Significant job growth continues to elude the American workforce, as companies hold back from expanding and rehiring in the face of weak demand for their goods and services. In a Wall Street Journal article last month, “Dearth of Demand Seen Behind Weak Hiring,” CEOs and economists repeatedly emphasized that without customers lining up to buy products, new jobs will not materialize. “We’re hiring a little here and there—but it’s not what it should be. And it’s because of the lack of demand,” Long-Stanton Manufacturing CEO Daniel Cunningham told The Journal.
Unfortunately, the prospect of rising demand has suffered further setbacks in the past month. On August 2, the Commerce Department reported that consumer spending had dropped in June, the first time in nearly two years. That was, of course, the same day the debt-ceiling deal became law, mandating spending cuts and a process for further deficit reductions that will suck billions of dollars out of the economy. These cuts are estimated to reduce next year’s GDP by 0.1 to 0.3 percentage points.
Another cause for concern is the latest evidence that the jobs that are coming back are low-paying positions with declining wages. A new analysis by the National Employment Law Project finds that while the majority of jobs lost during and after the recession were in mid-wage occupations, roughly three-quarters of the jobs added since job growth resumed are in low-wage occupations like cashiers and food preparation. To add injury to injury, workers in lower-wage occupations (with median wages under $13.52) have seen a 2.3 percent decline in real wages. The increase in low-wage jobs is in particular sharp relief in Texas, where minimum wage jobs have shot up in the state since 2008.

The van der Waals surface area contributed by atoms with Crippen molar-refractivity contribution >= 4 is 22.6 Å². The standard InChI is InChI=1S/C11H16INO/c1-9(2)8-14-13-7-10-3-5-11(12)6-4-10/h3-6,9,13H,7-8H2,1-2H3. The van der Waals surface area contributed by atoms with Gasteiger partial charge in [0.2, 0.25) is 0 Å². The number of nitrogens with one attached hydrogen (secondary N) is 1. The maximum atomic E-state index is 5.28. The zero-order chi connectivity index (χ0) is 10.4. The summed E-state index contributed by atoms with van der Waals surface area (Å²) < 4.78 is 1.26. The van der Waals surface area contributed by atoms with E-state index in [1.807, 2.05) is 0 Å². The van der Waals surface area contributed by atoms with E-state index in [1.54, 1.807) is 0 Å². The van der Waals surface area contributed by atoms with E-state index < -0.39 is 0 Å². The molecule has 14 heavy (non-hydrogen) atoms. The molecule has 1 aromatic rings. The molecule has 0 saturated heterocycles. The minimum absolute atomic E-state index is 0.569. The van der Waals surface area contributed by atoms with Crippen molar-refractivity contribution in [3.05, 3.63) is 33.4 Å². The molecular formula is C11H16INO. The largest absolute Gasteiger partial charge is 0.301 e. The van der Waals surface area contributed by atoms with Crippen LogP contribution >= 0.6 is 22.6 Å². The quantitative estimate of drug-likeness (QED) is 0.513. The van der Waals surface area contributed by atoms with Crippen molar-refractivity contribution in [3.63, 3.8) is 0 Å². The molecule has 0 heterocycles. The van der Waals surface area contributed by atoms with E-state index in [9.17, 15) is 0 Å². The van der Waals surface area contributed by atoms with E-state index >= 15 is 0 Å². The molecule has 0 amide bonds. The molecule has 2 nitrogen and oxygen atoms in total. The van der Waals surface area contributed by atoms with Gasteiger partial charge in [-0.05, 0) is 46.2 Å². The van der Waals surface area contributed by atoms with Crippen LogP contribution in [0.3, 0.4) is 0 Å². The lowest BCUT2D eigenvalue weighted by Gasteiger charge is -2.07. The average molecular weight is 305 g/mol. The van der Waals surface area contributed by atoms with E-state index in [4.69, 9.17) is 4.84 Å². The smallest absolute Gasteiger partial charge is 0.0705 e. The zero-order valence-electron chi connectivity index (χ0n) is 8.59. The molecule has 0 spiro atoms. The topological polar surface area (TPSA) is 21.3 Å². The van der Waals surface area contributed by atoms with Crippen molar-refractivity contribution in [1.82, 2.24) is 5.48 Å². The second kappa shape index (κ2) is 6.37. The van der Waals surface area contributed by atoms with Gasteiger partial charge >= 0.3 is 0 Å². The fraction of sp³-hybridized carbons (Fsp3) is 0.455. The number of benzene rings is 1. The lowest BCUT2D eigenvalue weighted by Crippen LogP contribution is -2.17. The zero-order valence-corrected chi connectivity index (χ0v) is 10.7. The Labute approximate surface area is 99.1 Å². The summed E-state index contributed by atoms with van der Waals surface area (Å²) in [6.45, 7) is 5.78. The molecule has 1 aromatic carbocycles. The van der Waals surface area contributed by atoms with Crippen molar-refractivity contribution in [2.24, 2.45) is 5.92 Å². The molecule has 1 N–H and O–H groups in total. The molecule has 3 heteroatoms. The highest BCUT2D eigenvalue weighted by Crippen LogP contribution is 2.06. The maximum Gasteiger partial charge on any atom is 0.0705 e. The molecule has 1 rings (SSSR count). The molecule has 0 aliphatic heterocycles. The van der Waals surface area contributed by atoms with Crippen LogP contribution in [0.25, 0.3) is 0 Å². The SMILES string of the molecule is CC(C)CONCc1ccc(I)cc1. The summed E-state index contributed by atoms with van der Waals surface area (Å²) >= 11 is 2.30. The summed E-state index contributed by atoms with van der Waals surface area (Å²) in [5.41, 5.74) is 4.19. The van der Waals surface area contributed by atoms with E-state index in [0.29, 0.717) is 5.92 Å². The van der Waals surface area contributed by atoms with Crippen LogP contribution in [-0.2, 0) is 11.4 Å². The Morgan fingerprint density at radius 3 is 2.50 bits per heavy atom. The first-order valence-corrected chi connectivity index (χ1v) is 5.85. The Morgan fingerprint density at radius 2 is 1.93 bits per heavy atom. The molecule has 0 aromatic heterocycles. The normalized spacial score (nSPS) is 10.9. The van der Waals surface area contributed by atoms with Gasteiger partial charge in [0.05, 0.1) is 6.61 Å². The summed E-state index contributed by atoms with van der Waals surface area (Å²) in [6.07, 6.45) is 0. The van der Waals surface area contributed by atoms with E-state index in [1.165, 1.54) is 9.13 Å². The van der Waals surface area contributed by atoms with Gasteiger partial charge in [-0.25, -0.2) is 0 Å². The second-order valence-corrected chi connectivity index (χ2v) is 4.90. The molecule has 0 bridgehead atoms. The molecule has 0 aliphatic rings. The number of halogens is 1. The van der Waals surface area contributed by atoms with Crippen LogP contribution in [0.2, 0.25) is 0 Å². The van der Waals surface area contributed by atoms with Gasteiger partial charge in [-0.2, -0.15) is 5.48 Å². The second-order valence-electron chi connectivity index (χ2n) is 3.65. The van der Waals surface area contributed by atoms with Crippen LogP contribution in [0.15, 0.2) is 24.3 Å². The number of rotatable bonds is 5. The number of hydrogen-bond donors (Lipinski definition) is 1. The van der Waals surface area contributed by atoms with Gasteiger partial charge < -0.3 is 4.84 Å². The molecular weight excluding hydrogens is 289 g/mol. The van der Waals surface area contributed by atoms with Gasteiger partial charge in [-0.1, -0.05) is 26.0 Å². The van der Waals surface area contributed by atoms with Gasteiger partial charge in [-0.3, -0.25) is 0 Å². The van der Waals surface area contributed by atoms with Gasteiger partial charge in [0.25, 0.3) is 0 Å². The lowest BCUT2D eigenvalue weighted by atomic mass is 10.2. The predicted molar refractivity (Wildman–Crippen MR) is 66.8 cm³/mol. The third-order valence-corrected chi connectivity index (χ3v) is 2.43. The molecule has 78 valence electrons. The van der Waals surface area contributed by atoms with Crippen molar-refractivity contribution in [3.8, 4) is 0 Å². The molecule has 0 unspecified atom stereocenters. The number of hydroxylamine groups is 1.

This post-recession drop in wages for the lowest earners fits a trend of long-term bad news for the American worker. As highlighted by Harold Meyerson , J.P. Morgan Chase reported to its banking clients in July that profit margins of the S&P 500 companies are at their highest levels in almost 50 years—due to cuts in pay and benefits. “Reductions in wages and benefits explain the majority of the net improvement in margins,” wrote the J.P. Morgan CIO. “US labor compensation is now at a 50-year low relative to both company sales and US GDP .”
Given these obstacles, how can we jump-start demand and create the impetus for rehiring that businesses need? With millions of workers looking for jobs that still don’t exist, we must extend unemployment insurance to keep families afloat and keep demand from falling off a cliff. But in order to boost demand, we need meaningful proposals that can help put a little more money in the pockets of millions of Americans who are working but are still financially struggling.
Raise the Minimum Wage
The federal minimum wage is currently $7.25 an hour, or $15,000 per year for a full-time worker. Congress has acted only three times in the past decade to raise wages for the lowest paid workers in our economy, but if the minimum wage had kept up with inflation over the past 40 years, it would be over $10 an hour. Instead, our painfully outdated minimum wage is depressing the pay scales for the entire low-wage economy.